Advisers have welcomed Government efforts to simplify automatic enrolment regulations for small businesses although concerns remain about the cost and complexity of complying with the rules.
This week, the Department for Work and Pensions proposed a series of changes to auto-enrolment regulations designed to make the reforms less burdensome for small and medium-sized firms.
Firstly, the DWP says it wants to make it easier for employers to use existing payroll processes to check whether a worker is eligible for auto-enrolment.
It has proposed adding a new way of determining a “pay reference period” – the period of time an employer uses to check whether an employee is eligible for auto-enrolment – to make it simpler for firms to use their existing payroll systems to assess workers’ earnings.
Syndaxi Chartered Financial Planners managing director Robert Reid says: “It is good the DWP is trying to simplify payroll processes but this by no means solves the problem.
“A lot of small firms still have very basic payroll systems and this will not do anything for them.
“There could also be an issue when two companies with different payroll systems merge. When this happens there will inevitably be a period of transition and mistakes will be made.”
The DWP is also looking to simplify the rules for companies that have not reached their auto-enrolment staging date but already automatically enrol their workers into a pension scheme which meets minimum standards set by Government.
At the moment if an employee chooses to opt out of such a scheme the employer would be required to re-enrol them when their auto-enrolment staging date arrives.
The DWP has proposed introducing an exclusion from auto-enrolment in respect of workers who have voluntarily left one of these schemes within 12 months of the employer’s staging date. Under this proposal the employer would still be required to re-enrol the employee after three years.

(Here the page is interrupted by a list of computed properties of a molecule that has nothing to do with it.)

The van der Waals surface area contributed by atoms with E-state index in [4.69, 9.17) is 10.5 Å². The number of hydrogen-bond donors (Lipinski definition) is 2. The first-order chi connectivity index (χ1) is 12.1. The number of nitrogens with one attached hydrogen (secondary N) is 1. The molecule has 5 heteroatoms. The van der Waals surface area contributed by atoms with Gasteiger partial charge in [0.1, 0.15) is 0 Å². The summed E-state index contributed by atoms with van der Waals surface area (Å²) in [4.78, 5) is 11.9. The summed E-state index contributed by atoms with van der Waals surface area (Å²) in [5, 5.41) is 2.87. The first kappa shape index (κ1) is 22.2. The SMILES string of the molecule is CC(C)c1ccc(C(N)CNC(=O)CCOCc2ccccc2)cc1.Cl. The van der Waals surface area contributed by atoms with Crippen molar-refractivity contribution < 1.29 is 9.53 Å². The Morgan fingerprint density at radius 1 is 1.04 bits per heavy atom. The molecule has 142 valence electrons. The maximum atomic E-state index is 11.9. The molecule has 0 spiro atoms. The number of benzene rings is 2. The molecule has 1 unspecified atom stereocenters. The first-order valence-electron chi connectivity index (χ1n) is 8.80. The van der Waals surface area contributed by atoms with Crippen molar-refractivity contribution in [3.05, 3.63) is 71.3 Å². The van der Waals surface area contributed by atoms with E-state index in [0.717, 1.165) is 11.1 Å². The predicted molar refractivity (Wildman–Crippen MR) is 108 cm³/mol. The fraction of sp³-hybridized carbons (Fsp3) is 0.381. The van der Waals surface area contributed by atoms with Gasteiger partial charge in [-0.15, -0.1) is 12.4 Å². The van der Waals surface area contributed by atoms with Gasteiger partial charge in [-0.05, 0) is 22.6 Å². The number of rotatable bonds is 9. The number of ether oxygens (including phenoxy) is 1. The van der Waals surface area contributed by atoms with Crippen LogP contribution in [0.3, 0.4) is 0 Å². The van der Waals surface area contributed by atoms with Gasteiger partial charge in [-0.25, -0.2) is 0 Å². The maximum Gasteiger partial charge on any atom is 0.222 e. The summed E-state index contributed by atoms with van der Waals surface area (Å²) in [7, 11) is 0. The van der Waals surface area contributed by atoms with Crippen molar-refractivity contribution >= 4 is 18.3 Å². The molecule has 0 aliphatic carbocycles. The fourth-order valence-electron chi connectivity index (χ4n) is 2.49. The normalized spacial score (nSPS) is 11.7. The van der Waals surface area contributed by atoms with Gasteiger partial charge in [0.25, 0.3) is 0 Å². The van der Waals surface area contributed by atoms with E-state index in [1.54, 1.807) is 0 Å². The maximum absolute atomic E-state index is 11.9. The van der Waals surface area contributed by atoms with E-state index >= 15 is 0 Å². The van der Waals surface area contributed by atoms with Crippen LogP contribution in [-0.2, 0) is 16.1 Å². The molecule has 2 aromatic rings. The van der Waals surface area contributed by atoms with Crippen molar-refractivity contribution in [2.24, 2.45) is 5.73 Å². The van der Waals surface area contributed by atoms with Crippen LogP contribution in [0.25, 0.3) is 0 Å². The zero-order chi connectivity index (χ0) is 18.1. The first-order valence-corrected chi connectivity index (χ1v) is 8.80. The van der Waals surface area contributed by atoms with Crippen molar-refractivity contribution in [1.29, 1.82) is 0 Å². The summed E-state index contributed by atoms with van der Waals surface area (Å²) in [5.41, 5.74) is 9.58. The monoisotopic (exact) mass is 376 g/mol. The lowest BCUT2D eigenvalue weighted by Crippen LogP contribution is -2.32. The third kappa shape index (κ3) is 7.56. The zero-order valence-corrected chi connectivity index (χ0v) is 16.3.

In addition, policymakers are considering extending the “joining window” – the period of time after an employer’s staging date during which they must ensure all eligible workers are enrolled and issued with enrolment information – from one month to six weeks.
AWD Chase de Vere head of communications Patrick Connolly says: “It is positive the Government wants to make auto-enrolment less onerous for small employers. It would be farcical to force an employer which already starts auto-enrolment before their staging date to re-enrol employees who had opted out a couple of months earlier.
“Increasing the joining window will also give small businesses a little more breathing space and should reduce the risk of non-compliance and fines.”
The Government is also considering excluding workers with enhanced or fixed protection from auto-enrolment altogether. If these people were auto-enrolled and made a pension contribution they would lose their protection and could be hit with a tax charge from HMRC.
Hargreaves Lansdown pension investment manager Laith Khalaf says: “This would be a sensible carve out which would avoid the pitfall of people facing a huge tax bill as a result of being automatically enrolled by their employer.
“I think broadly it is good that the DWP is making auto-enrolment easier but it is still very complicated and employers will still need advice and help with communications.”
Pensions minister Steve Webb says: “These proposals are to make sure that parts of the legislation work better and are more user-friendly. We are also asking for suggestions on how we could recognise the best employers.
“Employers and our partners in the pensions and payroll industry have made a major contribution in delivering these landmark reforms. We want to build on this as medium-sized employers prepare to automatically enrol their staff into a workplace pension.”